Doctor of Leadership in Global Perspectives: Crafting Ministry in an Interconnected World

Challenge Accepted

Written by: on March 14, 2019

The digital declutter has been a real struggle in the Davis house this year. With jobs that seem to demand constant connection and three sons ages 14, 13 and 7 years old, my husband and I have been searching for ways to simplify our lives. We long to be more present in a world that is full of so much pseudo-connection. As I read through the posts of my cohort-mates this week, it seems I am not alone. Many of us seem to be struggling to find peace in the chaos. Cal Newport’s Digital Minimalism seems like a clarion call at just the right time.

As I read through his suggested practices toward living a minimalist lifestyle, I am convicted by the hubris my digital life has displayed. Why do I feel that I am so important that people would need constant access to me? Why do I feel compelled to respond to everyone immediately, as if my input is so necessary? I wonder if I have made it easy for the teams I lead to depend on me for solutions they would naturally find themselves if I wasn’t so easily accessible. Perhaps my immediate relationships would be richer if I stopped trying to maintain thousands of them from far away.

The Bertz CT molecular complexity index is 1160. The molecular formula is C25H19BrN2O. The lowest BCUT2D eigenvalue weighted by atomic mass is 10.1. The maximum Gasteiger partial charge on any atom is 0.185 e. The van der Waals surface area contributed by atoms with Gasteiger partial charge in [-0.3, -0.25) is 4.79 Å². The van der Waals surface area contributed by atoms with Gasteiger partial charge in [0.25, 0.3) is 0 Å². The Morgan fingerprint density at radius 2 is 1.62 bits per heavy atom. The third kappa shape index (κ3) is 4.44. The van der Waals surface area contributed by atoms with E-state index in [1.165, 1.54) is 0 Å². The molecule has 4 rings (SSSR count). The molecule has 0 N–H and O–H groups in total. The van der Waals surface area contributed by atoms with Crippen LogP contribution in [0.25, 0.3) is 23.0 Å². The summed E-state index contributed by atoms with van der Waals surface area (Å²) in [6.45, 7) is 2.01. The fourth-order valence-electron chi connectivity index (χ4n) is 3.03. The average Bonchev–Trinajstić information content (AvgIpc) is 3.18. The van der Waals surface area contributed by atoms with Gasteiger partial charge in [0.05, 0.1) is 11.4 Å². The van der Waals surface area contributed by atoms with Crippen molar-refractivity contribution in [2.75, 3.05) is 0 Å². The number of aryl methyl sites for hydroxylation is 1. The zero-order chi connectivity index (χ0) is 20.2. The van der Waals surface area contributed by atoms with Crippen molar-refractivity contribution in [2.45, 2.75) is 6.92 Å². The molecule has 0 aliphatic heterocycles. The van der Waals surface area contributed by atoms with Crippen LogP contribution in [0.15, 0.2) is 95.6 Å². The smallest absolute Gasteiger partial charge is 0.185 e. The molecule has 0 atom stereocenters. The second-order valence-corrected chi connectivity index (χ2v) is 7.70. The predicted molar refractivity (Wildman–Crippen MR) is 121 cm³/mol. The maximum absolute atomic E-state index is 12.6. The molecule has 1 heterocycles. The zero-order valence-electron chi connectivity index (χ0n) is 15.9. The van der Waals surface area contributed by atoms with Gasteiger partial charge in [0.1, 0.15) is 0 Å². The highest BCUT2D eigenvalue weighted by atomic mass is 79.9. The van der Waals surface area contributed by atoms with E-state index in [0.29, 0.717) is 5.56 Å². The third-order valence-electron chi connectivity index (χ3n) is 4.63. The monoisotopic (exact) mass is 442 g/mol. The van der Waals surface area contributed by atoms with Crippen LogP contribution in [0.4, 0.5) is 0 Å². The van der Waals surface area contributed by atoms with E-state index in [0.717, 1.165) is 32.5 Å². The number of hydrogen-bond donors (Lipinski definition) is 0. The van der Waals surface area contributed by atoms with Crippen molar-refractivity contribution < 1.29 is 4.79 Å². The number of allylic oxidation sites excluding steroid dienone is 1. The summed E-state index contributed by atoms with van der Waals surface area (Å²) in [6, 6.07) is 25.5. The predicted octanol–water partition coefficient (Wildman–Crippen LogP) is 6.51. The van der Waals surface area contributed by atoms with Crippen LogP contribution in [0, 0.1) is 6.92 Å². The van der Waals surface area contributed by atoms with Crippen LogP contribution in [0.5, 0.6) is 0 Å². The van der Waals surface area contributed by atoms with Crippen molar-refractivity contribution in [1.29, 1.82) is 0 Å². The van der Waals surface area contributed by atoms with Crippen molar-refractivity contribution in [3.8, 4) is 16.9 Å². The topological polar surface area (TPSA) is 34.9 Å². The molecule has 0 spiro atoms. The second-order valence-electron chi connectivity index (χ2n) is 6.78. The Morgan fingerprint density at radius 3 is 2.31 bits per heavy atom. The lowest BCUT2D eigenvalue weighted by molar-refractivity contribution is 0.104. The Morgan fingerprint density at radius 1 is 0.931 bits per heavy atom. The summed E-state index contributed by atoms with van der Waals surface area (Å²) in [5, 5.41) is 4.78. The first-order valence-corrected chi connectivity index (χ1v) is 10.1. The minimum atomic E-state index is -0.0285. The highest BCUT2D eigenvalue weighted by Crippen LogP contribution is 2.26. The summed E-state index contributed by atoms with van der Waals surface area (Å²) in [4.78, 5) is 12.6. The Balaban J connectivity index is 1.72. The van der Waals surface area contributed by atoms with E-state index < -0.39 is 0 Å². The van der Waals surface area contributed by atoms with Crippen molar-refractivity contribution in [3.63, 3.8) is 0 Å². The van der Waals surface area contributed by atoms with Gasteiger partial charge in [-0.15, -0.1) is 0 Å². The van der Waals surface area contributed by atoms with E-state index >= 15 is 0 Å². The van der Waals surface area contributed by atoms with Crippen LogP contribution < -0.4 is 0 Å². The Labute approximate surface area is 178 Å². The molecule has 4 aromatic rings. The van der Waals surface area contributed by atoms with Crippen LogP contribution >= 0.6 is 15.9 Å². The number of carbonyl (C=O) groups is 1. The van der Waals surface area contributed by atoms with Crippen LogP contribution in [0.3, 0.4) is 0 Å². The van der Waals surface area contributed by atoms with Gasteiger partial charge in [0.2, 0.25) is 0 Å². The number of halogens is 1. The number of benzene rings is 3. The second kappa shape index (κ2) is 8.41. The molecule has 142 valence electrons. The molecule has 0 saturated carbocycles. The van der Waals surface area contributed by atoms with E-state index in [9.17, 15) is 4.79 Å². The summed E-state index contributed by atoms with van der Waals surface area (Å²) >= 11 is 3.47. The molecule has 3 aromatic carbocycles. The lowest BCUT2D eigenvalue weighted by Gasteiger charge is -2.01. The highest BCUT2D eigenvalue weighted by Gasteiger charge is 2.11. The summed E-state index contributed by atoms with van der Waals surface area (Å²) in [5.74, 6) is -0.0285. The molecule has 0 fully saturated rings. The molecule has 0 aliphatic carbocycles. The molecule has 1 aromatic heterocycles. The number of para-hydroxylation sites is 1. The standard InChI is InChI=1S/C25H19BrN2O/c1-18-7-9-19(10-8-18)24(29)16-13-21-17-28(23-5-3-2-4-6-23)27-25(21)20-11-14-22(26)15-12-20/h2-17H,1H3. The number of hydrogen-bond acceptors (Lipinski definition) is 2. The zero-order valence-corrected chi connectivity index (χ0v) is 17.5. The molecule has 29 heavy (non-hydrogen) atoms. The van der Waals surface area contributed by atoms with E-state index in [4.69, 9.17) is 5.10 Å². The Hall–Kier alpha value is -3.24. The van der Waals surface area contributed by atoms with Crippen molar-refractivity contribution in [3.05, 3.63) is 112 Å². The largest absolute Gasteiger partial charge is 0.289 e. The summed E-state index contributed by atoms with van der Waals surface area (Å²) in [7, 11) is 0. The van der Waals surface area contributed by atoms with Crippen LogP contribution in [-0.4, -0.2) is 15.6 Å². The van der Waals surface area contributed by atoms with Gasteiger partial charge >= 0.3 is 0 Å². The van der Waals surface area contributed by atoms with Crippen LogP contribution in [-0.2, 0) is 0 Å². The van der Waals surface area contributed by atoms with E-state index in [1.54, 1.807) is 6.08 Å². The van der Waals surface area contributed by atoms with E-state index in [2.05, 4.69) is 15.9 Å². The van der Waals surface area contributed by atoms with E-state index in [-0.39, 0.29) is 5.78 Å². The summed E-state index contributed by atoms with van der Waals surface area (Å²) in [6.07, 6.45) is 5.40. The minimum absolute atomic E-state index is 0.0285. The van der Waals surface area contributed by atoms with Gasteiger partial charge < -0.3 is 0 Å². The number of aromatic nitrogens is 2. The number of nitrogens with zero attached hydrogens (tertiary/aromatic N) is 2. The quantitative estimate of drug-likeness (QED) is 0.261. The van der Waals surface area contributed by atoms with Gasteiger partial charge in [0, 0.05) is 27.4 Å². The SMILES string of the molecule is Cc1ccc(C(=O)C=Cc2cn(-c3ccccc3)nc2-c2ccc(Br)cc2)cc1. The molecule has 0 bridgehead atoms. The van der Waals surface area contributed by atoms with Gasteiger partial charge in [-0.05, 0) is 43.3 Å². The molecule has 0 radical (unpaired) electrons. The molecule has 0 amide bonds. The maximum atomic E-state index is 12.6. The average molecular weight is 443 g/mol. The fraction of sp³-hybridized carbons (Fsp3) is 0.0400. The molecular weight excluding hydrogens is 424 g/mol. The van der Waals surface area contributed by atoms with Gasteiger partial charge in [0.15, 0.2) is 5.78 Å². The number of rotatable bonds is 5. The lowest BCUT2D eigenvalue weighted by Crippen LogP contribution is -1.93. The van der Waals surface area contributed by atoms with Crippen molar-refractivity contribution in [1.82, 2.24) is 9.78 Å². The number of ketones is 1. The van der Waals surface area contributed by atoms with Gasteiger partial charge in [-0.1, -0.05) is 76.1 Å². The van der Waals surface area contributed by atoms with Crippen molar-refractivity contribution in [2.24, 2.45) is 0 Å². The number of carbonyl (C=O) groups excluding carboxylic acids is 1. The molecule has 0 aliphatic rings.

Newport gave me permission I didn’t know I needed. He offered the life raft when I didn’t even realize I was drowning. As I read, I reflected on the things I did before I became email-obsessed. I found I have been neglecting the high-quality leisure activities that offered me space to think and create. I have unknowingly developed a Pavlovian response to boredom that involves mindless scroll-and-swipe rather than leaning into deep connections. I have allowed my days to be fragmented rather than full and focused.

I accept Newport’s 30-day digital declutter challenge. So far, on day 3, I am ashamed by my level of mobile addiction but amazed by the hours I have found. Though I may add in a few applications, I have a feeling I will not miss most of them. I already feel less anxiety since I am not ruled by the little red notification dot on my phone. I wonder what I will be able to produce in the hours I have gained…what will I learn about my family…what will I see with my eyes up that I couldn’t see before?

Thanks, Newport. I owe you.


Cal Newport, Digital Minimalism: Choosing a Focused Life in a Noisy World” (New York: Portfolio/Penguin, 2019).

About the Author

Rhonda Davis

Rhonda is passionate about loving her Creator, her wonderful husband, and her three amazing sons. She serves as VP of Enrollment Management & Student Development at The King's University in Southlake, TX.

12 responses to “Challenge Accepted”

  1. Jenn Burnett says:

    I resonate with your post Rhonda! One of the challenges I find is wanting to meet my congregation where they are at…which is most easily done online. And yet I struggle to achieve the depth of insight that I would have even 10 years ago. I’m wondering whether it is just harder to get to the deep part or whether as a culture we are actually failing to cultivate depth. How do we nurture our kids to grow deeper, in faith, in relationships in understanding in this age where even their teachers insist they have phones and be connected all the time? I’m so interested in hearing how your kids have been impacted in another 26 days!

    • Rhonda Davis says: